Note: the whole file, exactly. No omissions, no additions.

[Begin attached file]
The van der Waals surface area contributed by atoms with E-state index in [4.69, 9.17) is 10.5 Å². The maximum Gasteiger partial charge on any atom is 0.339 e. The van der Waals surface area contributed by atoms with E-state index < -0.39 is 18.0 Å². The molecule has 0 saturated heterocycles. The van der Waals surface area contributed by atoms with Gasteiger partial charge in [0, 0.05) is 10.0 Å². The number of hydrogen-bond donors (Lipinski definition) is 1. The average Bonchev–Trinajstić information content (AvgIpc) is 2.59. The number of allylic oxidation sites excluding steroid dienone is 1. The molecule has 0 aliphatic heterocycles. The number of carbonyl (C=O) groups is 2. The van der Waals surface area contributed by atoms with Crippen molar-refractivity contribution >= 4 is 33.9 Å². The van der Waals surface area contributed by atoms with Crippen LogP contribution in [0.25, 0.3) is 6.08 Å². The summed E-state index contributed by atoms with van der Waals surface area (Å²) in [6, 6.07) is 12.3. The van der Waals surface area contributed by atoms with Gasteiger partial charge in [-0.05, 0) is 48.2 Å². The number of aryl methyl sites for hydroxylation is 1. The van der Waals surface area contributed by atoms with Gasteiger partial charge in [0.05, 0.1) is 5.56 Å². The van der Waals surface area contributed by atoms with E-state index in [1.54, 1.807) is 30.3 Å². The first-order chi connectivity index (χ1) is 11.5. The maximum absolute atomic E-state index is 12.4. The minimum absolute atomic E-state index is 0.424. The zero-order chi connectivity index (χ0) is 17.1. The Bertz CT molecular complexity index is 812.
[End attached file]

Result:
The van der Waals surface area contributed by atoms with E-state index in [4.69, 9.17) is 10.5 Å². The maximum Gasteiger partial charge on any atom is 0.339 e. The van der Waals surface area contributed by atoms with E-state index < -0.39 is 18.0 Å². The molecule has 0 saturated heterocycles. The van der Waals surface area contributed by atoms with Gasteiger partial charge in [0, 0.05) is 10.0 Å². The number of hydrogen-bond donors (Lipinski definition) is 1. The average Bonchev–Trinajstić information content (AvgIpc) is 2.59. The number of allylic oxidation sites excluding steroid dienone is 1. The molecule has 0 aliphatic heterocycles. The number of carbonyl (C=O) groups is 2. The van der Waals surface area contributed by atoms with Crippen molar-refractivity contribution >= 4 is 33.9 Å². The van der Waals surface area contributed by atoms with Crippen LogP contribution in [0.25, 0.3) is 6.08 Å². The summed E-state index contributed by atoms with van der Waals surface area (Å²) in [6, 6.07) is 12.3. The van der Waals surface area contributed by atoms with Gasteiger partial charge in [-0.05, 0) is 48.2 Å². The number of aryl methyl sites for hydroxylation is 1. The van der Waals surface area contributed by atoms with Gasteiger partial charge in [0.05, 0.1) is 5.56 Å². The van der Waals surface area contributed by atoms with E-state index in [1.54, 1.807) is 30.3 Å². The first-order chi connectivity index (χ1) is 11.5. The maximum absolute atomic E-state index is 12.4. The minimum absolute atomic E-state index is 0.424. The zero-order chi connectivity index (χ0) is 17.1. The Bertz CT molecular complexity index is 812.